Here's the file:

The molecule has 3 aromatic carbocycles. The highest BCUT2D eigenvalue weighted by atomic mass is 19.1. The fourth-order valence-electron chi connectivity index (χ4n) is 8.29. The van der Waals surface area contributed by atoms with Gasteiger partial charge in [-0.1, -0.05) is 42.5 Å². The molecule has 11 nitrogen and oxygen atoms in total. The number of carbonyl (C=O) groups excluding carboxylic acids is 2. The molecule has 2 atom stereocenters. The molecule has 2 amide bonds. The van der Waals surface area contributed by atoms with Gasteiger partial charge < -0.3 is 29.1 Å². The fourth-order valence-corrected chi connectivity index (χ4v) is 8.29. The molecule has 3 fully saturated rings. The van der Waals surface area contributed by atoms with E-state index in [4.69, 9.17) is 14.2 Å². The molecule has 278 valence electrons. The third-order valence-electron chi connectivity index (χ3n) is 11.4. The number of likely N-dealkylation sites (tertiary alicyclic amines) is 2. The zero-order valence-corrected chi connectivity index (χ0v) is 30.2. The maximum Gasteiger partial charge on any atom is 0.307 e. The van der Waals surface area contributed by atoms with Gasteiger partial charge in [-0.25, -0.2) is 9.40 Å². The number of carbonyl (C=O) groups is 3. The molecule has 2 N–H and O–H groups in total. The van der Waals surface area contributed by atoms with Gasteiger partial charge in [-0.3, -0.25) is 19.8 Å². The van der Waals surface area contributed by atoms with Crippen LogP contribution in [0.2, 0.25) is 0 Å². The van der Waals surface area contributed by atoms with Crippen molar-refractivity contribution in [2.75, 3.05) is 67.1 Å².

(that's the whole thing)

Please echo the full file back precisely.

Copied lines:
The molecule has 3 aromatic carbocycles. The highest BCUT2D eigenvalue weighted by atomic mass is 19.1. The fourth-order valence-electron chi connectivity index (χ4n) is 8.29. The van der Waals surface area contributed by atoms with Gasteiger partial charge in [-0.1, -0.05) is 42.5 Å². The molecule has 11 nitrogen and oxygen atoms in total. The number of carbonyl (C=O) groups excluding carboxylic acids is 2. The molecule has 2 atom stereocenters. The molecule has 2 amide bonds. The van der Waals surface area contributed by atoms with Gasteiger partial charge < -0.3 is 29.1 Å². The fourth-order valence-corrected chi connectivity index (χ4v) is 8.29. The molecule has 3 fully saturated rings. The van der Waals surface area contributed by atoms with E-state index in [4.69, 9.17) is 14.2 Å². The molecule has 278 valence electrons. The third-order valence-electron chi connectivity index (χ3n) is 11.4. The number of likely N-dealkylation sites (tertiary alicyclic amines) is 2. The zero-order valence-corrected chi connectivity index (χ0v) is 30.2. The maximum Gasteiger partial charge on any atom is 0.307 e. The van der Waals surface area contributed by atoms with Gasteiger partial charge in [-0.25, -0.2) is 9.40 Å². The number of carbonyl (C=O) groups is 3. The molecule has 2 N–H and O–H groups in total. The van der Waals surface area contributed by atoms with Gasteiger partial charge in [-0.3, -0.25) is 19.8 Å². The van der Waals surface area contributed by atoms with Crippen LogP contribution in [0.2, 0.25) is 0 Å². The van der Waals surface area contributed by atoms with Crippen molar-refractivity contribution in [2.75, 3.05) is 67.1 Å².